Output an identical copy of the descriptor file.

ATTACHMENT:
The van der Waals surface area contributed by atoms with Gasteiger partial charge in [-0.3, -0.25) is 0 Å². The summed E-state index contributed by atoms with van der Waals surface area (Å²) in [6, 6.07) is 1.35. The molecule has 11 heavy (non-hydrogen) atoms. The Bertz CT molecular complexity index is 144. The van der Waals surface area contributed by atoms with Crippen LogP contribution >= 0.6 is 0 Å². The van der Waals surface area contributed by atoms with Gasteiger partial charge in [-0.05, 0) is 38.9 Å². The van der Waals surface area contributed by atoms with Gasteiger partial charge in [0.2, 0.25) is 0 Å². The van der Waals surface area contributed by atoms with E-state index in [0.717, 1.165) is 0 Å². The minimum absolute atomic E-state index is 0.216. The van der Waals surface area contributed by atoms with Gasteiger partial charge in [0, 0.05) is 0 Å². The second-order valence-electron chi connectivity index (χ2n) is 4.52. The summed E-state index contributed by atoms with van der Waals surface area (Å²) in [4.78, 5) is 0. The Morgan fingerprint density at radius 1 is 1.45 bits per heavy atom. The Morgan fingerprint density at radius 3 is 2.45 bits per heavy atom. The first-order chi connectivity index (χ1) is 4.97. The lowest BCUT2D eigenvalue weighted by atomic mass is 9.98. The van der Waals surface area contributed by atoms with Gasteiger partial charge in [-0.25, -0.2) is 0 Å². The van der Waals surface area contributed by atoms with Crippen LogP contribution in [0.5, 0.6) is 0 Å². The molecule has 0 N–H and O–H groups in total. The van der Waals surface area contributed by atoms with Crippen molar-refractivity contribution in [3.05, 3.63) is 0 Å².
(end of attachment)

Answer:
The van der Waals surface area contributed by atoms with Gasteiger partial charge in [-0.3, -0.25) is 0 Å². The summed E-state index contributed by atoms with van der Waals surface area (Å²) in [6, 6.07) is 1.35. The molecule has 11 heavy (non-hydrogen) atoms. The Bertz CT molecular complexity index is 144. The van der Waals surface area contributed by atoms with Crippen LogP contribution >= 0.6 is 0 Å². The van der Waals surface area contributed by atoms with Gasteiger partial charge in [-0.05, 0) is 38.9 Å². The van der Waals surface area contributed by atoms with Gasteiger partial charge in [0.2, 0.25) is 0 Å². The van der Waals surface area contributed by atoms with E-state index in [0.717, 1.165) is 0 Å². The minimum absolute atomic E-state index is 0.216. The van der Waals surface area contributed by atoms with Gasteiger partial charge in [0, 0.05) is 0 Å². The second-order valence-electron chi connectivity index (χ2n) is 4.52. The summed E-state index contributed by atoms with van der Waals surface area (Å²) in [4.78, 5) is 0. The Morgan fingerprint density at radius 1 is 1.45 bits per heavy atom. The Morgan fingerprint density at radius 3 is 2.45 bits per heavy atom. The first-order chi connectivity index (χ1) is 4.97. The lowest BCUT2D eigenvalue weighted by atomic mass is 9.98. The van der Waals surface area contributed by atoms with Gasteiger partial charge in [-0.25, -0.2) is 0 Å². The van der Waals surface area contributed by atoms with Crippen LogP contribution in [0.5, 0.6) is 0 Å². The molecule has 0 N–H and O–H groups in total. The van der Waals surface area contributed by atoms with Crippen molar-refractivity contribution in [3.05, 3.63) is 0 Å².